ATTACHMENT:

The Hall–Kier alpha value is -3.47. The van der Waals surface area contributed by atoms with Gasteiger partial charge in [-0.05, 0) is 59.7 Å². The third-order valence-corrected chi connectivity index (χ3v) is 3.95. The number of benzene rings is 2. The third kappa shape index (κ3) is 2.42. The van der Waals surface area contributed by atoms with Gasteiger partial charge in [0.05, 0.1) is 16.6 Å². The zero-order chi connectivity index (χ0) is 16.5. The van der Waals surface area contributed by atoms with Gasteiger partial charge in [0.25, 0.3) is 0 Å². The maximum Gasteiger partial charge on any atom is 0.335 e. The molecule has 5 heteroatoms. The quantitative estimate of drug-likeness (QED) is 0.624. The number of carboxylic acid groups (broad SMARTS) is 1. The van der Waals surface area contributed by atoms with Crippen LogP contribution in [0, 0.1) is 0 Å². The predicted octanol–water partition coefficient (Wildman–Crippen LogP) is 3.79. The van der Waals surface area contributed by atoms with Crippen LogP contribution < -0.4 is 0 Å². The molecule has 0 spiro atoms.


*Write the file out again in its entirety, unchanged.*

The Hall–Kier alpha value is -3.47. The van der Waals surface area contributed by atoms with Gasteiger partial charge in [-0.05, 0) is 59.7 Å². The third-order valence-corrected chi connectivity index (χ3v) is 3.95. The number of benzene rings is 2. The third kappa shape index (κ3) is 2.42. The van der Waals surface area contributed by atoms with Gasteiger partial charge in [0.05, 0.1) is 16.6 Å². The zero-order chi connectivity index (χ0) is 16.5. The van der Waals surface area contributed by atoms with Gasteiger partial charge in [0.25, 0.3) is 0 Å². The maximum Gasteiger partial charge on any atom is 0.335 e. The molecule has 5 heteroatoms. The quantitative estimate of drug-likeness (QED) is 0.624. The number of carboxylic acid groups (broad SMARTS) is 1. The van der Waals surface area contributed by atoms with Crippen LogP contribution in [0, 0.1) is 0 Å². The predicted octanol–water partition coefficient (Wildman–Crippen LogP) is 3.79. The van der Waals surface area contributed by atoms with Crippen LogP contribution < -0.4 is 0 Å². The molecule has 0 spiro atoms.